BENICIA (KRON) — Currently, there are 6,756 active seller’s permits issued for cannabis businesses in the state of California and each day more are added to the list.
For example in Benicia, with it’s population of 28,000 residents, the city council just approved for the first time in the city’s history, two retail shops and spots for manufacturing and growing cannabis.
“We are hopeful that our lower tax rate, geographic position in the Bay Area, adequate space, will attract diversity,” said City Councilman Steve Young.
Young says it is all about cashing in on the cannabis bandwagon.
Cities who welcome cannabis can tax the businesses and that helps pay for police, libraries and other vital services.
“We’re trying to diversify our tax base” he said.
As the saying goes, there are only two things you can count on in life, death and taxes, and some feel right now that the high tax on the cannabis industry is killing the spirit of the law.
“We know there is a black market out there, and we are trying to deal with that now,” said Assemblyman Rob Bonta.
Right now, there are as many as 9 bills at the state capital to tweek Proposition 64, which legalized adult recreational use of marijuana.
State Assemblyman Bonta from Alameda is throwing his support behind AB286. If passed, it would reduce the tax rate from 15 percent to 11 for three years.
“This will allow us to bring more into the legal and regulated market,” the assemblyman said.
The latest figures from the California Department of Tax and Fee Administration report that in the first three quarters the state excise tax took in $234 million.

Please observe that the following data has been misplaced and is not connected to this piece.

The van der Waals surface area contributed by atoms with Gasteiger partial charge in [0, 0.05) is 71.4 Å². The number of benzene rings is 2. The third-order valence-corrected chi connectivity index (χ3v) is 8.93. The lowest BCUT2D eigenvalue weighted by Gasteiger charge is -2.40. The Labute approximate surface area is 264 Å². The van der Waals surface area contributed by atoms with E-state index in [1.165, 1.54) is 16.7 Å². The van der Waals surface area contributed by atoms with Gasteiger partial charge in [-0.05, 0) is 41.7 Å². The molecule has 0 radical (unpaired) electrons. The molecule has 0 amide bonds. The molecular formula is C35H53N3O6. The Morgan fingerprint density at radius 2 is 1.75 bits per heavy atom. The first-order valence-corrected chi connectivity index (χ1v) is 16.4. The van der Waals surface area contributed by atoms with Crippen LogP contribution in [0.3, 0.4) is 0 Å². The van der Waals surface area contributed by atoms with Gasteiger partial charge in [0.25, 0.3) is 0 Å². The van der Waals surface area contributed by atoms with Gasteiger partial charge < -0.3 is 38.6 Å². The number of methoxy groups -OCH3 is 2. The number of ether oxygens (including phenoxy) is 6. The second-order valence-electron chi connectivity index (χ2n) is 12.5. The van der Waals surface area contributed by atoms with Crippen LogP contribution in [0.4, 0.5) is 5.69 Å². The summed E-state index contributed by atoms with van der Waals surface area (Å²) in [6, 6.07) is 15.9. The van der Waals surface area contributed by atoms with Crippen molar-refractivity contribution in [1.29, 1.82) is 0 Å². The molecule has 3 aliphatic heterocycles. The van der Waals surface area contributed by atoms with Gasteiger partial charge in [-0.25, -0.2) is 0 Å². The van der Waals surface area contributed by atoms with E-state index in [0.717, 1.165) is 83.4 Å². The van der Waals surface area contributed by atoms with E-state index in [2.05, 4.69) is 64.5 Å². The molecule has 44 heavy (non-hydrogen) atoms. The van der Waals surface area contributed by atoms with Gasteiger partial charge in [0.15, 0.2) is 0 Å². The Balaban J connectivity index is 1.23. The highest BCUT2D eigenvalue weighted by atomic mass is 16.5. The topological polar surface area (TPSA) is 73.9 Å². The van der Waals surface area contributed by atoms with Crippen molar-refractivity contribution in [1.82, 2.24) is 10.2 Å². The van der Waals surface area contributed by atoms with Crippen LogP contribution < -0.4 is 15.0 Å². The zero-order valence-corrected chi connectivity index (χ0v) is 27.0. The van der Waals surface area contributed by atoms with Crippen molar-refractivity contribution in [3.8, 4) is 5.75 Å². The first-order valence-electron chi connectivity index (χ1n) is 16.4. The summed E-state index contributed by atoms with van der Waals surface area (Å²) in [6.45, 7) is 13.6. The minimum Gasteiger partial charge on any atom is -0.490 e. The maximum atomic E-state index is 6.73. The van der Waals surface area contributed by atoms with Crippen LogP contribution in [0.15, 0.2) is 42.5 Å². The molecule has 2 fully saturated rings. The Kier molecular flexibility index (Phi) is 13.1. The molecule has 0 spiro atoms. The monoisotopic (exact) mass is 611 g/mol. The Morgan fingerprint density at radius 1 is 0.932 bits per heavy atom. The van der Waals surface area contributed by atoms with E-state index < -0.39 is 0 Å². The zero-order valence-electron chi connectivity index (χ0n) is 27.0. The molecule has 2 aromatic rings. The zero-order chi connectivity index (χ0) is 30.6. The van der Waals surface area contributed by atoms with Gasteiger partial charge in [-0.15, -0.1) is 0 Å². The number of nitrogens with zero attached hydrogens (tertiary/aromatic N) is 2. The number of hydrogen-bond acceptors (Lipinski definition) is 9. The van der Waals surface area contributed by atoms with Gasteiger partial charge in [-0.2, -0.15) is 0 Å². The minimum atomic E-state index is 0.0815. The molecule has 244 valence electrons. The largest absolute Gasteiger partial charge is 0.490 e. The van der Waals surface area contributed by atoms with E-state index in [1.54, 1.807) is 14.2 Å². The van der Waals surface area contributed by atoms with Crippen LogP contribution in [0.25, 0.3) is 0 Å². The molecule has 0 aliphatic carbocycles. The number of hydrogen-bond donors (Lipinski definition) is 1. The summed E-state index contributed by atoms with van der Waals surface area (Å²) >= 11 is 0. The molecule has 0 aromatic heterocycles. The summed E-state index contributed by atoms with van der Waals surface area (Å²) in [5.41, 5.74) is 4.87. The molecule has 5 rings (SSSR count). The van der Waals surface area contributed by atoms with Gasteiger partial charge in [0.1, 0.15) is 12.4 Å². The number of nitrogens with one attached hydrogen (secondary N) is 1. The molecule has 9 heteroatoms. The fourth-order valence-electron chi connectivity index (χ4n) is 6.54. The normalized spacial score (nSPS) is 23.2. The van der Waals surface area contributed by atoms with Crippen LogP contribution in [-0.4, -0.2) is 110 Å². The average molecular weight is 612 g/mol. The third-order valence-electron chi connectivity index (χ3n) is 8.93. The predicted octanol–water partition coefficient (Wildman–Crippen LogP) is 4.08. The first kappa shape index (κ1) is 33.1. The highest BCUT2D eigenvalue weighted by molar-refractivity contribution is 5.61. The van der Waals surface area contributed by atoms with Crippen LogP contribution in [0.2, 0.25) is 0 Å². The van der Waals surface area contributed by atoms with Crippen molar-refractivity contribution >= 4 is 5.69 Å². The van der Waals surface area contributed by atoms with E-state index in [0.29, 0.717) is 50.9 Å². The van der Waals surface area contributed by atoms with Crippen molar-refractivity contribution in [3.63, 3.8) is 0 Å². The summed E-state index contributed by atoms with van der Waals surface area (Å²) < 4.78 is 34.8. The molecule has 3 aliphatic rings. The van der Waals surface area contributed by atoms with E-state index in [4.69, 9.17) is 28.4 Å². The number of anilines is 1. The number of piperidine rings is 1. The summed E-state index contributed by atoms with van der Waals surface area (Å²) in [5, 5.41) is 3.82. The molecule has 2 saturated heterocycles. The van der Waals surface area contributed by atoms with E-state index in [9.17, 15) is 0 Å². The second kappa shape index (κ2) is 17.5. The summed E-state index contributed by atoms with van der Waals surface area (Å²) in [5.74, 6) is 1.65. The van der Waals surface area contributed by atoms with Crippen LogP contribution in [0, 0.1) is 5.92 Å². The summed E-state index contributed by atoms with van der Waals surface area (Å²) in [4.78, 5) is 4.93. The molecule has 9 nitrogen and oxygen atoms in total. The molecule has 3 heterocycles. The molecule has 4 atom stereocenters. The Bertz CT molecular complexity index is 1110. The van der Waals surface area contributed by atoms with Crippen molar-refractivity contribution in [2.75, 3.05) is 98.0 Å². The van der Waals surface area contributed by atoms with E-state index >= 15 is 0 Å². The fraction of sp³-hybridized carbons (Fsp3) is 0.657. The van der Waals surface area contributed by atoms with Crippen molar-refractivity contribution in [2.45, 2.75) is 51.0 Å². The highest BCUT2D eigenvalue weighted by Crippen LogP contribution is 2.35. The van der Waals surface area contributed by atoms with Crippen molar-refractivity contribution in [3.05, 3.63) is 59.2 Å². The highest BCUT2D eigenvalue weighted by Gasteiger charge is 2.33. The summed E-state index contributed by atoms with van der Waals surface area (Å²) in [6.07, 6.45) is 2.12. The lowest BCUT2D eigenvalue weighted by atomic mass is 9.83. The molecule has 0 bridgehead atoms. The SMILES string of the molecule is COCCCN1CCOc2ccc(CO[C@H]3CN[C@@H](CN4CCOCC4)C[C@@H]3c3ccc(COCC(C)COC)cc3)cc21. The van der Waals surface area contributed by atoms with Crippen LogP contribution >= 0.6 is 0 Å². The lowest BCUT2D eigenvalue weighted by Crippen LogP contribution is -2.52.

The fourth quarter is out in a few weeks. While that is significantly higher than zero dollars before Proposition 64 rolled in, some argue it is far lower than what was projected.
“Well, this is historic. We’re going from 80 years of prohibition — I would say it’s amazing, it’s doing incredibly well. That said, there are a lot of challenges they’re facing,” said cannabis attorney Patrick Goggin.
Goggin is an attorney who specializes in legal work surrounding cannabis. He says they’re not taking in as much revenue as what was projected.
He says the high taxes are hurting bringing everyone into the fold and he hopes legislation like AB286 can make a difference.
While regulation continues to face challenges, so do other aspects of Proposition 64, such as the impact on California roads.
The latest numbers from the California Highway Patrol show a dramatic increase in the number of arrests and crashes of those driving under the influence of marijuana and the cost to society for that is unknown.
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